US President Donald Trump has said Huawei could be part of a trade deal between the US and China, despite branding the telecoms firm "very dangerous".
The US-China trade has been escalated in recent weeks with tariff hikes and threats of more action.
Washington has also targeted Huawei by putting the firm on a trade blacklist.
The US argues Huawei poses a national security risk, while Beijing accuses the US of "bullying" the company.
"Huawei is something that is very dangerous," Mr Trump told reporters at the White House on Thursday.
"You look at what they've done from a security standpoint, to a military standpoint. Very dangerous." Last week, the Trump administration added Huawei ̵
But Mr Trump has said it is "possible" that the company could be part of any trade agreement with Beijing.
"If we made a deal, I could imagine Huawei possibly included in some form or some part of it," he said.
Huawei faces a growing backlash from Western countries, led by the US, over possible risks posed by using its products in next-generation 5G mobile networks.
Several countries have raised Concerns that Huawei equipment could be used by China for surveillance, allegedly the company has vehemently denied.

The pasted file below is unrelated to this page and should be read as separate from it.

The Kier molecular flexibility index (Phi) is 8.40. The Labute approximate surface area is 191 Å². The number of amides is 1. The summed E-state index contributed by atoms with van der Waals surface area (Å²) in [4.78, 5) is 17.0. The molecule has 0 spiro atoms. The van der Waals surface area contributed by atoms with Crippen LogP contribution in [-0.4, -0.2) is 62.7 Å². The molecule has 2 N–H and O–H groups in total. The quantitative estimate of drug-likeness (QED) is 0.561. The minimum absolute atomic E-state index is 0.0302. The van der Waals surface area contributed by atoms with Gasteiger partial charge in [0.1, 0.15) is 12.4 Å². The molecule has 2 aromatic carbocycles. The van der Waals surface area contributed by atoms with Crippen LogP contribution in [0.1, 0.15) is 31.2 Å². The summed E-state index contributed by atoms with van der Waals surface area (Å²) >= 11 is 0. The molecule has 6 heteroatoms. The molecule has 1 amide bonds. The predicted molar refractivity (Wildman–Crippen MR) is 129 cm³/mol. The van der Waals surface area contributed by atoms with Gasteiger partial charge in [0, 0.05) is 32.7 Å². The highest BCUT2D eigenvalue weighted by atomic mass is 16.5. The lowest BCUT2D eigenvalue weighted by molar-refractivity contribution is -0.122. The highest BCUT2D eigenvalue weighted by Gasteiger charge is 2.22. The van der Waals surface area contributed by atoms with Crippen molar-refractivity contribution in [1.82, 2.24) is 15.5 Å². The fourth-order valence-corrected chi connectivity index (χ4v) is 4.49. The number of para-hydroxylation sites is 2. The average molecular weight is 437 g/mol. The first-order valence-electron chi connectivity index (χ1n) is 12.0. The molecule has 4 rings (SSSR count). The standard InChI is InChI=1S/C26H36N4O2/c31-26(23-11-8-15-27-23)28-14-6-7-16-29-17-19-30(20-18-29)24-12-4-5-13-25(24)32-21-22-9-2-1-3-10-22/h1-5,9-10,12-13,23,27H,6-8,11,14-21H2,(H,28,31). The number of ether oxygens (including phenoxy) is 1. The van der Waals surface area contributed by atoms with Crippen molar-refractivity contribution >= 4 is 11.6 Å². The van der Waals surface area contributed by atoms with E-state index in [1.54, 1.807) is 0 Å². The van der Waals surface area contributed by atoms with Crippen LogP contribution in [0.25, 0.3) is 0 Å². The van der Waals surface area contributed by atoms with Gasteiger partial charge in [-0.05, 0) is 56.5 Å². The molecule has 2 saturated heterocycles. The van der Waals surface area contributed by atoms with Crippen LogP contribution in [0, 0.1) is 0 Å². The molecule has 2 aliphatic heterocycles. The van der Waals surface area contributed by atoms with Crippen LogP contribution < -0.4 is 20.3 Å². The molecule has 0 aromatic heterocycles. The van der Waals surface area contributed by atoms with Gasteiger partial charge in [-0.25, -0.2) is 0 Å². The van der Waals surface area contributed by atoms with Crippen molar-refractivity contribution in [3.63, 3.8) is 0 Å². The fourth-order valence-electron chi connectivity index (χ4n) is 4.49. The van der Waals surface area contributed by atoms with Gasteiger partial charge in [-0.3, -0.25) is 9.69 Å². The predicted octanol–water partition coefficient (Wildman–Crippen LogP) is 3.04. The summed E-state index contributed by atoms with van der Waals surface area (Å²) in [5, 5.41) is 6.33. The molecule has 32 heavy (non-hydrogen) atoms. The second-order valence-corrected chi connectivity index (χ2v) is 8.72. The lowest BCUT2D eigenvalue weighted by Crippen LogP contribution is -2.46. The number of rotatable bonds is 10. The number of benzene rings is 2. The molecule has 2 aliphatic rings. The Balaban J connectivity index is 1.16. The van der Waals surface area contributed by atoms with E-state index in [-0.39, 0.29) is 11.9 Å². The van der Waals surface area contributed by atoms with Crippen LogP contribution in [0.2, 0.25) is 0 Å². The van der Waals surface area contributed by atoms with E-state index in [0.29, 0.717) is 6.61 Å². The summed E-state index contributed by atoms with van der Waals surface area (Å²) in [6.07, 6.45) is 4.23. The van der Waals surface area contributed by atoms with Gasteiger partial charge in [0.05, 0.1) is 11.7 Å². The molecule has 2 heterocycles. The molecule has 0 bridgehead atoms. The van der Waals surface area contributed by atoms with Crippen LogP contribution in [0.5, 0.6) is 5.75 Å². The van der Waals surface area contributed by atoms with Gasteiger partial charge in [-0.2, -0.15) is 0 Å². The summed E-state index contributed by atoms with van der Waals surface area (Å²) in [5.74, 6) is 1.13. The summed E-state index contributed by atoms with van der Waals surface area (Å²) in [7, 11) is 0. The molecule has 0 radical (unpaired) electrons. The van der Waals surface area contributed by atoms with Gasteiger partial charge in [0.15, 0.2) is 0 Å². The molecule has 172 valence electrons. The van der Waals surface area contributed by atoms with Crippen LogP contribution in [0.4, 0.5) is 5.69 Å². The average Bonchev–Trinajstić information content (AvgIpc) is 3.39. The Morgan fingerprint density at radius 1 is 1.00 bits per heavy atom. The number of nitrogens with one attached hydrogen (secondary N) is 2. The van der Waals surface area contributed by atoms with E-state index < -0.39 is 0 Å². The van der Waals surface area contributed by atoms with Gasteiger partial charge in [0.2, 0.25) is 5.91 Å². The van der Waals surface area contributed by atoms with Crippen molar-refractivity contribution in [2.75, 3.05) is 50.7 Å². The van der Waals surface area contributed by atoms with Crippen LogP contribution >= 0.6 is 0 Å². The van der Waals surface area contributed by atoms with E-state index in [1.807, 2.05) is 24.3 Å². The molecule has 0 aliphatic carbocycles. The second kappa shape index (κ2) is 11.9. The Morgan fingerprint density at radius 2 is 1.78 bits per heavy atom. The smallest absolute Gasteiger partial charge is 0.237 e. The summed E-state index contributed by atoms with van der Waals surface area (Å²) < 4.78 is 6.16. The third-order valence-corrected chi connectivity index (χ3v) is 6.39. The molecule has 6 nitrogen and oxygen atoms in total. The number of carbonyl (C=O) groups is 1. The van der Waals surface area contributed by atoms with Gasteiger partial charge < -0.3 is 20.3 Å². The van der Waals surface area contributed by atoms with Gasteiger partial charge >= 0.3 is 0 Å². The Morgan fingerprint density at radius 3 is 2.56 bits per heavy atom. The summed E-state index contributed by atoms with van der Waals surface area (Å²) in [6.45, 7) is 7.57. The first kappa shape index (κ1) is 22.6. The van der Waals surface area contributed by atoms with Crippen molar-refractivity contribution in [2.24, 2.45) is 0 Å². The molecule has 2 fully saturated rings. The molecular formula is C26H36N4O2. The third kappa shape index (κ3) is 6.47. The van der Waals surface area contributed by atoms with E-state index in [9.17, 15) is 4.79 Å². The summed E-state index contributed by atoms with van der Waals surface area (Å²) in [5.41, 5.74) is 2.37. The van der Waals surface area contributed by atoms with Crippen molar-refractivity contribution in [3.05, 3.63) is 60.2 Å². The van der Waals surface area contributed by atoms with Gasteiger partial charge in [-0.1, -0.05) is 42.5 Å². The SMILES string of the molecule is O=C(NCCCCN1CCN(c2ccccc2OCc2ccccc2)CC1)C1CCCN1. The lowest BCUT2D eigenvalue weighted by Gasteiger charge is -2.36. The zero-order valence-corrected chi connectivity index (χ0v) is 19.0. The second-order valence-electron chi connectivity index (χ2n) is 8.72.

Huawei has said its work does not pose any threats and that it is independent from the Chinese government. Huawei has already had a ripple effect on the global tech industry, with several companies stepping back from the company.
"The best response to the US is that Chinese firms continue to grow stronger," China's Commerce Ministry spokesman Gao Feng said at a briefing in Beijing on Thursday.
Mr Trump's latest comments on Huawei came on the heels of and announcement of a $ 16bn ($ 12.6bn) aid program to help US farmers hurt the trade conflict with China.
Earlier this month the US increased tariffs on $ 200bn worth of Chinese imports from 10% to 25% after the two sides failed to reach a deal on trade.
China hit back by announcement plans to raise levies on $ 60bn or US imports from 1 June.
The Trump administration has threatened to impose duties on another $ 300bn worth of Chinese goods, as it were warned of a "catastrophic" effect on consumers.
For now, efforts towards resolving the trade dispute appear to have stalled. No formal discussions have been scheduled since the last talks ended without a deal on 10 May.
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On Thursday, China's Commerce Ministry's Mr. Gao fired a shot at the US, saying if they want to continue trade talks "they should show sincerity and correct their wrong actions ".
The world's two largest economies have been engaged in a fractious dispute over trade since the early days of Mr Trump's presidency.
Not only does the US accuse China or stealing intellectual property, but it wants Beijing to make changes to its economic policies, which it says unfairly favor domestic companies through subsidies.
Mr. Trump also wants to cut America's trade deficit with China, which he says is hurting US manufacturing.